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Military-Themed Easter Baskets Spark Controversy

Retailers, eager to turn a profit, have turned traditional Easter baskets filled with candy and bunny paraphernalia into battle baskets complete with toy soldiers, plastic knives and play grenades.

Perhaps a sign of the times, these military-themed baskets are flying off the shelves, according to retailers. And at $10 to $20 a basket, kids can have their candy and blow it up too.<?xml:namespace prefix = o ns = “urn:schemas-microsoft-com:office:office” /> 
The Independent Florida Sun reported that area K-mart, Wal-Mart and Walgreen’s stores are pushing the military Easter baskets.
Ann Lienczewski, manager of a <?xml:namespace prefix = st1 ns = “urn:schemas-microsoft-com:office:smarttags” />Florida K-mart, told the Sun that whether filled with superheroes or Navy SEALs, themed baskets are getting even hotter as Easter approaches. 
A visit to a New York City area store might turn up “a camouflaged sandy-haired soldier with an American flag arm patch” complete with a machine gun, rifle, hand grenade, large knife, pistol and a round of ammunition, the Village Voice reported.  
Or kids might prefer the buzz-cut blonde soldier in his dress uniform, sporting an American eagle shield on his arm, and a machine gun, pistol, Bowie knife, two grenades, truncheon and handcuffs.

Easter baskets have also been invaded by complete battle sets with tanks, troop transports, bomber planes, and of course, scattered among the green plastic Easter grass is an odd assortment of traditional Easter fare like Jelly Beans and Peeps—for target practice, no doubt. 
Parents and child advocates alike are outraged at the mixing of violent toys with an otherwise peace-focused holiday. 
Bishop George Packard, who oversees spiritual care for Episcopalian military personnel, told the Village Voice that he is worried about the message such toys send to Muslims by the melding of a Christian holiday with images of war.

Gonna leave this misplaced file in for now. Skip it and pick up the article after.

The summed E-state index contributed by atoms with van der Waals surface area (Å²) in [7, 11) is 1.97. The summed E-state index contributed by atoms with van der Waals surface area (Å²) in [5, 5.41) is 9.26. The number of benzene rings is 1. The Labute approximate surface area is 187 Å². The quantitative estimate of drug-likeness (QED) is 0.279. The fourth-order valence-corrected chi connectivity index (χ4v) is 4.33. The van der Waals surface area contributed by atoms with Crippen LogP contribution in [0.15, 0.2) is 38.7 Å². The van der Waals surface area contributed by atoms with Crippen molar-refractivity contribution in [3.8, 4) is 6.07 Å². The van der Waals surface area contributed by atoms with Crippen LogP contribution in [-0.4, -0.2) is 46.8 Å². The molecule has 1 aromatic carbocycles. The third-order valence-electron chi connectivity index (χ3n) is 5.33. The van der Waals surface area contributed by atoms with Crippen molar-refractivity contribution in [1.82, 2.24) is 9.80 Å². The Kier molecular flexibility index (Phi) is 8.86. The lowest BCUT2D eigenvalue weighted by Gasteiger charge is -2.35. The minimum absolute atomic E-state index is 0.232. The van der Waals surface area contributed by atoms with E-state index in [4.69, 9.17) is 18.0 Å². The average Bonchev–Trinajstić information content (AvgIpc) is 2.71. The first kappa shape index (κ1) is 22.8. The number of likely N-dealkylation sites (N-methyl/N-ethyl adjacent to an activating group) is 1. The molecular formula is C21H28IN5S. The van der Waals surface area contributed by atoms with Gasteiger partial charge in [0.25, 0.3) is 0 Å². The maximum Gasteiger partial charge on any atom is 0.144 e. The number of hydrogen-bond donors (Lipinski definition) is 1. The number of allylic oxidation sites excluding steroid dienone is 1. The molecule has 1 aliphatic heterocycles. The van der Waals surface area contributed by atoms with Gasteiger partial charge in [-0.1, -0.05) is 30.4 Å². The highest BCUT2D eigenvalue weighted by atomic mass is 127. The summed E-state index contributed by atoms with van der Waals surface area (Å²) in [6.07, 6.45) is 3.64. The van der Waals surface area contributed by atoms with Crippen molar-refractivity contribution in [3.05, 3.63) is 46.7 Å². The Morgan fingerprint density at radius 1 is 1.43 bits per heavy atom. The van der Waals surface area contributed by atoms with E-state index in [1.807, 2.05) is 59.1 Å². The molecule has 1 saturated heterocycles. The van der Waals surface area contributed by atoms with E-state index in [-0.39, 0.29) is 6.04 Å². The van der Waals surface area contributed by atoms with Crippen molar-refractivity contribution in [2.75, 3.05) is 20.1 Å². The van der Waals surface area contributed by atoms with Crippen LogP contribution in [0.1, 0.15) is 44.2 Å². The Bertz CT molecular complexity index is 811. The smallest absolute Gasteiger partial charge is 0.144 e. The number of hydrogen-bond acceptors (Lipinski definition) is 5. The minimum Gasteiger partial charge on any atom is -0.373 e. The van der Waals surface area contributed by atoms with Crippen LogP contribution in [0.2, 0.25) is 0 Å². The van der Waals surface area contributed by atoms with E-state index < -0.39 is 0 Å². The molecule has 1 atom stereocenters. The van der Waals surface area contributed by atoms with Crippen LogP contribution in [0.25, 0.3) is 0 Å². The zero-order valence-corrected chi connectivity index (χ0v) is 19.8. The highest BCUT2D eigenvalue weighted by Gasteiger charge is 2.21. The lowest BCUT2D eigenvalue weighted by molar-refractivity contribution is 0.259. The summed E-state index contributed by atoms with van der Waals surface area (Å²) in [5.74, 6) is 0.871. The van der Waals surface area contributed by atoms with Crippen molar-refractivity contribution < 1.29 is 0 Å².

The products are “really, really bizarre,” Packard said. “It’s a crass embrace of the far end of a range of options for parents to provide their kids. Easter baskets have been deteriorating for a long time, but they’ve really gone over the edge.” 
The Lion & Lamb Project, a child advocacy group that studies the effects of violent entertainment, has issued an action alert for parents. 
Daphne White, the group’s executive director, said in a statement that “to market war as something fun … [sends children] a very dangerous message.”
White said, “Up to the age of 8, it’s hard for them to differentiate between fantasy and reality.” 
But retailers are on the defensive about accusations of promoting violent toys. 
“There was no intention on our part to offer up a violent Easter basket,” K-mart spokeswoman Abigail Jacobs told the Village Voice. “We’re very conscious of what will and what will not offend our customers. It was meant to be a lighthearted and fun gift. It’s in my opinion a harmless toy included in an Easter basket.” 
Jacobs said K-mart had only received six complaints nationwide about the baskets. But cops arrested a New York City mom dressed like a bunny at an area K-mart earlier this month. Police were reluctant to arrest Amy Hamilton-Thibert, who was simply holding a sign protesting the sale of the military-themed Easter baskets, according to the Voice
Walgreen’s has since vowed to pull all the battle baskets from their shelves 
Carol Hively, corporate spokeswoman for Walgreen’s, said in a statement that the baskets were ordered last summer and were part of a mix of baskets. 
“I’m not sure we were aware of the nature of these toys,” Hively told Gannett News Service. After giving the matter a closer look, Hively said it “seemed incongruous to us.”

Wal-Mart, on the other hand, is not ready to call the retreat on its military-themed baskets. 
“We share in the pride of Americans toward our service men and women,” Karen Burk, Wal-Mart spokeswoman, told Gannett News. “We think many of our customers will enjoy the baskets as toy soldiers have proven to be a popular toy for many years.” 
Jodi Mathews is news writer for EthicsDaily.com.